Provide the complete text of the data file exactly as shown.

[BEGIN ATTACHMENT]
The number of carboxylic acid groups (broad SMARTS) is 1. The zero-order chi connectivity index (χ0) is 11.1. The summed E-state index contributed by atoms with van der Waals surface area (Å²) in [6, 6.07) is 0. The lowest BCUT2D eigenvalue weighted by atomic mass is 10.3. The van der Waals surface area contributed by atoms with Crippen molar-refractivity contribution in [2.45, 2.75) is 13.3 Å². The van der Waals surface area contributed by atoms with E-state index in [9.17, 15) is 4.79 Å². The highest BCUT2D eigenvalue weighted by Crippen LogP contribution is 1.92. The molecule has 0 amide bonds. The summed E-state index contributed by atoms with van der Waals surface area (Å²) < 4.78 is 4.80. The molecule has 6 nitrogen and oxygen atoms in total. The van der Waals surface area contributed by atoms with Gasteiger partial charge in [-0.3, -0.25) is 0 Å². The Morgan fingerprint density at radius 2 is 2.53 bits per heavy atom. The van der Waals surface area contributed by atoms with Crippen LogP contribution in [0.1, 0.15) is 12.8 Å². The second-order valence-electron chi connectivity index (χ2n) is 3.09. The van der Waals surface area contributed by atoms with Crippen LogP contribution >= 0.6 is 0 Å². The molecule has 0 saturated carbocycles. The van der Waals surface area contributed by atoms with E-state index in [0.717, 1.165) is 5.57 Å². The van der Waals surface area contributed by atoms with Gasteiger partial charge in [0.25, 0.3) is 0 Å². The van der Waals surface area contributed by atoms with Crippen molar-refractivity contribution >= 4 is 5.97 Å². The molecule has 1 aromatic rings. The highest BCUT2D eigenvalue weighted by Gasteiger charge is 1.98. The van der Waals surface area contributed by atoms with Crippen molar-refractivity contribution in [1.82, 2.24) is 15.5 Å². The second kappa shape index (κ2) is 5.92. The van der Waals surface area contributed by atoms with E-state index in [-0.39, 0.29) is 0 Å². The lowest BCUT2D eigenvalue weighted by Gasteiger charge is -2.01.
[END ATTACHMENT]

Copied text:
The number of carboxylic acid groups (broad SMARTS) is 1. The zero-order chi connectivity index (χ0) is 11.1. The summed E-state index contributed by atoms with van der Waals surface area (Å²) in [6, 6.07) is 0. The lowest BCUT2D eigenvalue weighted by atomic mass is 10.3. The van der Waals surface area contributed by atoms with Crippen molar-refractivity contribution in [2.45, 2.75) is 13.3 Å². The van der Waals surface area contributed by atoms with E-state index in [9.17, 15) is 4.79 Å². The highest BCUT2D eigenvalue weighted by Crippen LogP contribution is 1.92. The molecule has 0 amide bonds. The summed E-state index contributed by atoms with van der Waals surface area (Å²) < 4.78 is 4.80. The molecule has 6 nitrogen and oxygen atoms in total. The van der Waals surface area contributed by atoms with Gasteiger partial charge in [-0.3, -0.25) is 0 Å². The Morgan fingerprint density at radius 2 is 2.53 bits per heavy atom. The van der Waals surface area contributed by atoms with Crippen LogP contribution in [0.1, 0.15) is 12.8 Å². The second-order valence-electron chi connectivity index (χ2n) is 3.09. The van der Waals surface area contributed by atoms with Crippen LogP contribution >= 0.6 is 0 Å². The molecule has 0 saturated carbocycles. The van der Waals surface area contributed by atoms with E-state index in [0.717, 1.165) is 5.57 Å². The van der Waals surface area contributed by atoms with Gasteiger partial charge in [0.25, 0.3) is 0 Å². The van der Waals surface area contributed by atoms with Crippen molar-refractivity contribution >= 4 is 5.97 Å². The molecule has 1 aromatic rings. The highest BCUT2D eigenvalue weighted by Gasteiger charge is 1.98. The van der Waals surface area contributed by atoms with Crippen molar-refractivity contribution in [1.82, 2.24) is 15.5 Å². The second kappa shape index (κ2) is 5.92. The van der Waals surface area contributed by atoms with E-state index in [-0.39, 0.29) is 0 Å². The lowest BCUT2D eigenvalue weighted by Gasteiger charge is -2.01.